With 96 Drug and Alcohol Rehab Centers here in Arkansas theres 21 detox facility's, 50 that take Medicaid and 29 that are inpatient.
Arkansas has its share of drug abuse. In 2010-2011, Arkansas was one of the top ten states with worse cases of drug abuse. In 2005-2013, the number of people who sought treatment for drug addiction in Arkansas was more than the national average.
374 people died as a result of direct abuse of drugs in Arkansas in 2010. This translates to 12.8 per 100, 000 persons. This is quite fatal and needs addressing. It was slightly lower than the national rate, which was at 12.9 out of 100,000 persons. Despite investing heavily in fighting drug abuse, the statistics keep on increasing.
The increase in drug-related deaths has been alarming. In 2017, the rate of drug-related deaths had risen to 15.5 in every 100,000 persons in the state. Opioids caused the majority of overdose deaths. Opioid drugs, alcohol, heroin, and marijuana are the drugs that are popularly abused in Arkansas.
Arkansas ranks as the 13th most dangerous state for drunk driving. Between 2002 and 2013, a whopping 1769 people died in fatalities caused by drunk driving. Most people arrested and charged with drunk driving are youths. The age between 21 and 34 is prevalent in drunk driving in Arkansas.
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There are a range of websites providing easily accessible information about substance use disorders.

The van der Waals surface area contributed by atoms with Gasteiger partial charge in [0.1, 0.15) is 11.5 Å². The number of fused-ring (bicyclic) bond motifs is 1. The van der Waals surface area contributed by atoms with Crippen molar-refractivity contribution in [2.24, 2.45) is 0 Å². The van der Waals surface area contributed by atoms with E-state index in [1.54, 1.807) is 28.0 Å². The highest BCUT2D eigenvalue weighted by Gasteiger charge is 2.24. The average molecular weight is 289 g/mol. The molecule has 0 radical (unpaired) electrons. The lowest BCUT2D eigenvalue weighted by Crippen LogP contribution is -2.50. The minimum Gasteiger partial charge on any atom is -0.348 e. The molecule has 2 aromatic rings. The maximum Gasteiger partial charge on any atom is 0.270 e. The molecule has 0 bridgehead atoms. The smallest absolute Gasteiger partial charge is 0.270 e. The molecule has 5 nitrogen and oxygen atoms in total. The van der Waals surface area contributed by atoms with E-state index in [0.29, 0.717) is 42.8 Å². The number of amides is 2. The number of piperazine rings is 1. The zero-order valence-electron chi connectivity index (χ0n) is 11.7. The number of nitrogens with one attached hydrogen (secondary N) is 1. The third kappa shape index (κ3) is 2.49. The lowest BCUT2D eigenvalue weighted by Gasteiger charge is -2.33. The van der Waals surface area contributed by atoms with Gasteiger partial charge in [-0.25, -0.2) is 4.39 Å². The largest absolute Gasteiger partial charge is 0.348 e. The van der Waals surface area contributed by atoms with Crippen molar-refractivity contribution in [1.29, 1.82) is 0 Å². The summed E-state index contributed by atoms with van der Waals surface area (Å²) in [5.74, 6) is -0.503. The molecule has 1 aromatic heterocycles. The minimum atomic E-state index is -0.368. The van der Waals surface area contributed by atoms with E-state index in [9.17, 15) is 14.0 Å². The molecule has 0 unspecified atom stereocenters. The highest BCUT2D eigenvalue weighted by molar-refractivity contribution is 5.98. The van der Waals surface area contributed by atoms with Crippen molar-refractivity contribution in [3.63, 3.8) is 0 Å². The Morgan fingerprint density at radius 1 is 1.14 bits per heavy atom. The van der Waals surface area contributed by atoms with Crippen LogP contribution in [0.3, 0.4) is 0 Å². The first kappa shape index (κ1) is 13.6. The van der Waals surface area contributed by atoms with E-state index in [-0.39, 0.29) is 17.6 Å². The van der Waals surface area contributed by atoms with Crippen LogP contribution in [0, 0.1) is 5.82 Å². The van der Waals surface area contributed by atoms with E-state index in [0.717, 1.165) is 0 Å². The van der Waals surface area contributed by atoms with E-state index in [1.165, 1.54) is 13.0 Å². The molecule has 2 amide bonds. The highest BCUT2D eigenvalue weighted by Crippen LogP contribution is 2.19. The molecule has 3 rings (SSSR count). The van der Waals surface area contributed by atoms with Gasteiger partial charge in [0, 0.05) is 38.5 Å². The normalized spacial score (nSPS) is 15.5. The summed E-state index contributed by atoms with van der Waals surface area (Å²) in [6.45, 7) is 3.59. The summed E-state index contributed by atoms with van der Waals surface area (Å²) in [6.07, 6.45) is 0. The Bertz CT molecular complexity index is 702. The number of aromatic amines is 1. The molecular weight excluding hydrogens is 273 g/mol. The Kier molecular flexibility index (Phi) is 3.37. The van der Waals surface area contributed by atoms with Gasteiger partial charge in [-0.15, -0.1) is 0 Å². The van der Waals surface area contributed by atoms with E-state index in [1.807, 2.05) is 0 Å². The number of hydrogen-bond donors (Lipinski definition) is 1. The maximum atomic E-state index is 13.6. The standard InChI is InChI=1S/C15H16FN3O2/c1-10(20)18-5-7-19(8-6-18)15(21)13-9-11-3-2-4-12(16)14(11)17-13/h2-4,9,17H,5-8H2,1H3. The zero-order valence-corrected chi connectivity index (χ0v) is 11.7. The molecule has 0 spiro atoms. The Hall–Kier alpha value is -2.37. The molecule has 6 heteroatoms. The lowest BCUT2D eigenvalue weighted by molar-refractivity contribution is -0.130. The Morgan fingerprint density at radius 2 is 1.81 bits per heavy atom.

Has free resources and publications, including pamphlets for families where addiction is present, information on family therapy, and what is involved in substance use disorder treatment and a treatment finder tool.
Has provided helpful, easy-to-read drug facts. The National Institute of Alcohol Abuse and Alcoholism also contains information about alcohol and alcohol use disorder.
This crisis hotline can help with a lot of issues, not just suicide. For example, anyone who feels sad, hopeless, or suicidal; family and friends who are concerned about a loved one; victims of bullying; or anyone who is interested in mental health treatment referrals can call 1-800-273-TALK (8255). Callers are connected with a professional who will talk with them about what they’re feeling or concerns for other family and friends.
The National Institute on Drug Abuse (NIDA) developed this website. Teens can get facts about drugs and drug effects, read advice from fellow teens, watch educational videos, download cool anti-drug stuff, and try their hand at brain games.
Alcoholics Anonymous is a fellowship of men and women who share their experience, strength, and hope with each other that they may solve their common problem and help other recover from alcoholism. The only requirement for membership is a desire to stop drinking. There are no dues or fees, and AA is not allied with any sect, denomination, politics, organization, or institution.
Narcotics Anonymous is a 12-step fellowship of recovering addicts. Membership is open to all drug addicts, regardless of the particular drug or combination of drugs used. Meetings are free.
Al-Anon is a free, nonprofit organization that supports and provides literature to family members and friends of alcoholics.
Nar-Anon is a 12-step program designed to help relatives and friends of addicts recover from the effects of living with an addicted relative or friend.
At Families Against Narcotics, we believe that compassion > stigma, and we assist individuals and families affected by substance use disorder with the respect, empathy, and compassion they deserve.